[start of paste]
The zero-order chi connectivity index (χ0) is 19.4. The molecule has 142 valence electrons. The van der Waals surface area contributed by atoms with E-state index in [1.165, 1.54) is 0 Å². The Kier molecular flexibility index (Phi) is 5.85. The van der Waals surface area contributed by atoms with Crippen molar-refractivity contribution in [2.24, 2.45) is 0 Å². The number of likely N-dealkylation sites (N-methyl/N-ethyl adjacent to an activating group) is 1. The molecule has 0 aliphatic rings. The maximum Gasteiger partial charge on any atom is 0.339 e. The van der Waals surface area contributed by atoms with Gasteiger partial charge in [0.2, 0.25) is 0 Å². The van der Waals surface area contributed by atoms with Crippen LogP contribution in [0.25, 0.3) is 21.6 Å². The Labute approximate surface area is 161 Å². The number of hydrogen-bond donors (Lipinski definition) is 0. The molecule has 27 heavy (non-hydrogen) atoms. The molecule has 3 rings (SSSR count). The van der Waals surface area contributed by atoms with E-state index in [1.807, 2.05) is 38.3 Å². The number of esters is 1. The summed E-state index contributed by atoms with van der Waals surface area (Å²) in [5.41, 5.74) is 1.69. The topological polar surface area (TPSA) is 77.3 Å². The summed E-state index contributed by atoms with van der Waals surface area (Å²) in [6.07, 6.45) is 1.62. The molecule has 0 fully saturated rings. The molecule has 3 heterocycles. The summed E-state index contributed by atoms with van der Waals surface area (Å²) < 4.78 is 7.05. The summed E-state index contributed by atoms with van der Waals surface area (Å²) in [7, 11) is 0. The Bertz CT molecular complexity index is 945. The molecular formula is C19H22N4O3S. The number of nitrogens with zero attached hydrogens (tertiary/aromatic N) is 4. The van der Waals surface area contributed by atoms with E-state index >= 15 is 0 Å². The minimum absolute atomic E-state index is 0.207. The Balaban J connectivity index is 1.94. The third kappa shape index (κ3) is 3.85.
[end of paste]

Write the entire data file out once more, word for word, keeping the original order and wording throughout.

The zero-order chi connectivity index (χ0) is 19.4. The molecule has 142 valence electrons. The van der Waals surface area contributed by atoms with E-state index in [1.165, 1.54) is 0 Å². The Kier molecular flexibility index (Phi) is 5.85. The van der Waals surface area contributed by atoms with Crippen molar-refractivity contribution in [2.24, 2.45) is 0 Å². The number of likely N-dealkylation sites (N-methyl/N-ethyl adjacent to an activating group) is 1. The molecule has 0 aliphatic rings. The maximum Gasteiger partial charge on any atom is 0.339 e. The van der Waals surface area contributed by atoms with Gasteiger partial charge in [0.2, 0.25) is 0 Å². The van der Waals surface area contributed by atoms with Crippen LogP contribution in [0.25, 0.3) is 21.6 Å². The Labute approximate surface area is 161 Å². The number of hydrogen-bond donors (Lipinski definition) is 0. The molecule has 27 heavy (non-hydrogen) atoms. The molecule has 3 rings (SSSR count). The van der Waals surface area contributed by atoms with E-state index in [1.807, 2.05) is 38.3 Å². The number of esters is 1. The summed E-state index contributed by atoms with van der Waals surface area (Å²) in [5.41, 5.74) is 1.69. The topological polar surface area (TPSA) is 77.3 Å². The summed E-state index contributed by atoms with van der Waals surface area (Å²) in [6.07, 6.45) is 1.62. The molecule has 0 fully saturated rings. The molecule has 3 heterocycles. The summed E-state index contributed by atoms with van der Waals surface area (Å²) < 4.78 is 7.05. The summed E-state index contributed by atoms with van der Waals surface area (Å²) in [7, 11) is 0. The Bertz CT molecular complexity index is 945. The molecular formula is C19H22N4O3S. The number of nitrogens with zero attached hydrogens (tertiary/aromatic N) is 4. The van der Waals surface area contributed by atoms with E-state index >= 15 is 0 Å². The minimum absolute atomic E-state index is 0.207. The Balaban J connectivity index is 1.94. The third kappa shape index (κ3) is 3.85.